Published on Tue Aug 17 2021

A novel female-specific circadian clock mechanism regulating metabolism

Mekbib, T., Suen, T.-C., Rollins-Hairston, A., Smith, K., Armstrong, A., Gray, C., Baba, K., Baggs, J., Ehlen, J. C., Tosini, G., DeBruyne, J.

Circadian clocks enable organisms to predict and align their behaviors and physiologies to constant daily day-night environmental cycle. ubiquitin ligase Siah2 has been identified as a potential regulator of circadian clock function in cultured cells. We used Siah 2-deficient mice to examine its function in vivo.

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Abstract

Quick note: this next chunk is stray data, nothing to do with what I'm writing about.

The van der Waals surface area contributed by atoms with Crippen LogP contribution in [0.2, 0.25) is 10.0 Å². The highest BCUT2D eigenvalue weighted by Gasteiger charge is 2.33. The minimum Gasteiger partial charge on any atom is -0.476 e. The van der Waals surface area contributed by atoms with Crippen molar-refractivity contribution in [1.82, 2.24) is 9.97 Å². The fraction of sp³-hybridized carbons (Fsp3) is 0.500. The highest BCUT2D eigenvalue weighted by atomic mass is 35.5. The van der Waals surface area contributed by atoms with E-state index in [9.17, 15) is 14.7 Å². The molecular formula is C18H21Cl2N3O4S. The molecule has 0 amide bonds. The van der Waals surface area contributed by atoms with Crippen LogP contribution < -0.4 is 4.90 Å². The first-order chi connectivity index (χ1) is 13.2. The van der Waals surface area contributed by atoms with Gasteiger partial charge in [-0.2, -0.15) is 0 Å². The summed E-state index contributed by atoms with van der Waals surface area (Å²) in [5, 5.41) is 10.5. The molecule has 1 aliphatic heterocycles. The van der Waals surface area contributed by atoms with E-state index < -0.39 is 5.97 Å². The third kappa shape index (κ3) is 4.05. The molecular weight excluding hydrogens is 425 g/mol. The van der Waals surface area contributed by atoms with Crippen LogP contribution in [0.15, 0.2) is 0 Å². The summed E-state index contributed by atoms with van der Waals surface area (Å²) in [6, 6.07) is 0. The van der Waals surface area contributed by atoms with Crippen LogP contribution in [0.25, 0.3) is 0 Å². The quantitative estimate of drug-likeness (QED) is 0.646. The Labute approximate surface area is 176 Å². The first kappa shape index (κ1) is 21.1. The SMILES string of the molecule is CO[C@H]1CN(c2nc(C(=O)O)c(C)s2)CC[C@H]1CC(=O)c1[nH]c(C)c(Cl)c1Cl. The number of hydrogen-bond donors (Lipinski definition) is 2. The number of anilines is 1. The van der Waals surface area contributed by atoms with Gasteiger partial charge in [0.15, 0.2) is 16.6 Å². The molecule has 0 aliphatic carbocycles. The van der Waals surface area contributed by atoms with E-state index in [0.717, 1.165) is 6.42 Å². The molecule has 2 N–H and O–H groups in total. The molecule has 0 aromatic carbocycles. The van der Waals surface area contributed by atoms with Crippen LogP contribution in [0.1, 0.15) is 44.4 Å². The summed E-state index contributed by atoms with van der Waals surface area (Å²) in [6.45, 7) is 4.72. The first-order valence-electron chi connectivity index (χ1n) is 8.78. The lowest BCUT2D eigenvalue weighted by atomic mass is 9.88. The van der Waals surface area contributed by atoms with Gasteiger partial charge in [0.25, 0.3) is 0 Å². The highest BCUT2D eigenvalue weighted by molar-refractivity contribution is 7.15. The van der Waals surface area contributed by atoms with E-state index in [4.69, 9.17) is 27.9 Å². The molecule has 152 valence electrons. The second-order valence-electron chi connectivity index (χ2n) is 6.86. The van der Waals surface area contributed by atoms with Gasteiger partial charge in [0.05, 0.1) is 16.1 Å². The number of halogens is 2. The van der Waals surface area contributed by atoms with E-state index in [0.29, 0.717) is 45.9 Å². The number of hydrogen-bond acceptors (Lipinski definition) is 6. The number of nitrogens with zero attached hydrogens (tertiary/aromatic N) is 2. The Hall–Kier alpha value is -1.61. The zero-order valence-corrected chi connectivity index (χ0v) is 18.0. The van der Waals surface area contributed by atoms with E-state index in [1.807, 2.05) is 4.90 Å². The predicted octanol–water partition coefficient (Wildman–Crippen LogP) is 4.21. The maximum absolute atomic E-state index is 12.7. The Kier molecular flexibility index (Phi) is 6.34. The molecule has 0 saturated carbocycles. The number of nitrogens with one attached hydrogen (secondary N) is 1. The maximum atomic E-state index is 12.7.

Circadian clocks enable organisms to predict and align their behaviors and physiologies to constant daily day-night environmental cycle. Because the ubiquitin ligase Siah2 has been identified as a potential regulator of circadian clock function in cultured cells, we have used Siah2-deficient mice to examine its function in vivo. Our experiments demonstrate a striking and unexpected sexually dimorphic effect of Siah2 deficiency on the regulation of rhythmically expressed genes. The absence of Siah2 in females, but not in males, altered the expression of core circadian clock genes and drastically remodeled the rhythmic hepatic transcriptome. Siah2 loss, only in females, increased the expression of 100s of genes selectively at mid-day, resulting in a >50% increase in the number of rhythmically expressed genes, and shifted the expression of 100s of other genes from a mid-night peak, to a mid-day peak. The combined result is a near inversion of overall rhythmicity in gene expression selectively in Siah2-deficient females. This dramatic reorganization created a substantial misalignment between rhythmic liver functions and feeding/behavioral rhythms, and consequently disrupted daily patterns of lipid/lipoprotein metabolism and metabolic responses to high-fat diet. Collectively, our results suggest that Siah2 is part of a female-specific circadian mechanism important for maintaining metabolic homeostasis and may play a key role in establishing sexual dimorphisms in metabolism, and broadly reveal that circadian clocks may drive rhythms using novel sex-specific transcriptional pathways.